JUA’s early attack strategy differed from Jundallah as it did not adopt suicide bombings or target civilian populations. Between 2013 and 2017, the JUA targeted security forces with small arms or conducted kidnappings. It carried out its first major operations in late 2013, killing 14 Iranian border guards and a state prosecutor between October and November. The JUA claimed the attacks were retaliation for the regime’s detention of 16 suspected Baluch fighters on death row.

In February 2014, JUA militants abducted five Iranian border guards and held them ransom in Pakistan for two months. The group demanded the release of 300 Sunnis imprisoned by government forces in Syria and Iran. The JUA released four guards at the behest of prominent Sunni clerics but executed one in captivity.

The JUA carried out a string of deadly attacks between 2017 and 2019. In January 2017, the group claimed that it killed several military personnel—including senior Revolutionary Guard commanders—in the city of Sarbaz, Sistan and Baluchistan province. A JUA spokesperson said the attack was in coordination with the Arab Struggle Movement for the Liberation of Ahwaz, which had recently attacked a natural gas pipeline in Sarbaz. In April 2017, the JUA claimed responsibility for killing 10 border guards near the Pakistani border in Sistan and Baluchistan. Between April and June 2018, the JUA claimed responsibility for attacks that killed at least seven Iranian security force members near the Pakistani border.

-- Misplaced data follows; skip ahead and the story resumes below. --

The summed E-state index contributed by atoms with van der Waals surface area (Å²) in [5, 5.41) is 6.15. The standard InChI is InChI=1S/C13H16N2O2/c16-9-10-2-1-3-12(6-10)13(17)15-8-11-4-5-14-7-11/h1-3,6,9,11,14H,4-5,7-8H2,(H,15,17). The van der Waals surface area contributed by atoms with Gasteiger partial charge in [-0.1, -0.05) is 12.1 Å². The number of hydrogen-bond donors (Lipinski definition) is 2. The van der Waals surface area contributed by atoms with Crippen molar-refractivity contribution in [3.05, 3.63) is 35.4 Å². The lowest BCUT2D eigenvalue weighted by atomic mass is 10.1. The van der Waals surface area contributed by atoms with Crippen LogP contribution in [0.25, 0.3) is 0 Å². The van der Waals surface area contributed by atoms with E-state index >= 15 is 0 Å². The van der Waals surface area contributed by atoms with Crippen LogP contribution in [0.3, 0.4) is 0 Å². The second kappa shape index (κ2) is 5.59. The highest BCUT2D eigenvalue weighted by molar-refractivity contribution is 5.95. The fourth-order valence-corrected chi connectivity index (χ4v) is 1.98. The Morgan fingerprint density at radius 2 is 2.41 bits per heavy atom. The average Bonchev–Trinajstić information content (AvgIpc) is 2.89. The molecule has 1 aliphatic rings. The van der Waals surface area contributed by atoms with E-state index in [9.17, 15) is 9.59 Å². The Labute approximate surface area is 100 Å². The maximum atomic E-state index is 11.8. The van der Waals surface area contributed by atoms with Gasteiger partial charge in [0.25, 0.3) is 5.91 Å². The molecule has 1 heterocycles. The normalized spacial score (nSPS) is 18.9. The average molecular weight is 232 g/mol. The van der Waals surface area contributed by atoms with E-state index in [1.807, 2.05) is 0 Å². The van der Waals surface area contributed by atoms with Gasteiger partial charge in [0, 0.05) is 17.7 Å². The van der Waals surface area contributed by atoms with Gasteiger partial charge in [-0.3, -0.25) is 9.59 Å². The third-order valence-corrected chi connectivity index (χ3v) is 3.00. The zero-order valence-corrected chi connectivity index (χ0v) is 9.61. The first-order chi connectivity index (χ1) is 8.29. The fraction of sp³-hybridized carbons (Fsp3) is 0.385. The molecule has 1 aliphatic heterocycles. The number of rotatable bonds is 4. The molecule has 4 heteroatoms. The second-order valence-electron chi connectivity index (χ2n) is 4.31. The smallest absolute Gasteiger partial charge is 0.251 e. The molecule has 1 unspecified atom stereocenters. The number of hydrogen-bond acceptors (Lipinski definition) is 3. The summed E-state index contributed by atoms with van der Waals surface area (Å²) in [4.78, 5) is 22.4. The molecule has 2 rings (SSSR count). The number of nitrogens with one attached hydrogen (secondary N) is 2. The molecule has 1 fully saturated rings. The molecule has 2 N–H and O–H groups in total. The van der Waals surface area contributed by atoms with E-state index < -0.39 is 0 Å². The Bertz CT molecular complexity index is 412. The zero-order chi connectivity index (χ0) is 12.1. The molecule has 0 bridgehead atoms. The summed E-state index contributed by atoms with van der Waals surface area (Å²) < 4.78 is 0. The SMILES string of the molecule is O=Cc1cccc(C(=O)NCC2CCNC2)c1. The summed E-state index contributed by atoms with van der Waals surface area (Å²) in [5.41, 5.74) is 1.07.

In October 2018, the group abducted at least a dozen security personnel in the town of Mirjaveh and held them in Pakistan. The JUA published pictures of the hostages and demanded the release of Baluch prisoners in Iran. Iran and Pakistan secured the release of nine hostages by March 2019, although a Revolutionary Guard Corps general reported that the JUA still held six others.

In February 2019, the JUA launched a suicide attack that killed 27 Revolutionary Guards on a bus between the cities of Zahedan and Khash. Many JUA fighters are seasoned guerilla warriors with training sufficient to engage Iranian forces at close range and attack senior officials. It assassinated a public prosecutor in 2013. JUA has claimed, however, that it will not attack Iranian civilians.

Foreign Backing

JUA’s longstanding presence in Pakistan has complicated relations between Tehran and Islamabad. After JUA’s suicide attack in February 2019, an IRGC spokesperson threatened to deploy forces inside Pakistani territory. In March 2019, Pakistan declared JUA a terrorist group. But Islamabad has historically struggled to control militant activity in the remote mountainous regions of Pakistan’s Baluchistan province.

The Islamic Republic has long accused the United States, Israel, and Saudi Arabia of covertly supporting Sunni Baluchi terrorism. The government refers to JUA as an organization backed by foreign enemies. U.S. officials reportedly encouraged insurgent activity in southeast Iran as early as 2005, according to an ABC News report in 2007. The Central Intelligence Agency has denied all claims of covert support and classified JUA as a Foreign Terrorist Organization (FTO) in July 2019.

Tehran also characterizes JUA as an al Qaeda affiliate. These claims are unsubstantiated, and Farooqui has never pledged support to the al Qaeda network.


Mujahadeen-e Khalq (People’s Holy Warriors)


The Mujahadeen-e Khalq (MEK) is an exiled militant opposition group that pursues regime change; it calls for a pluralist, secular and democratic Iran but its philosophy has been imbued with both Marxist and Islamist values. Leftist students founded the MEK in 1965 as an urban guerrilla unit opposed to the monarchy. The movement participated in the 1979 revolution but later broke with the government of Ayatollah Ruhollah Khomeini over political and ideological differences. The MEK went into exile in 1981.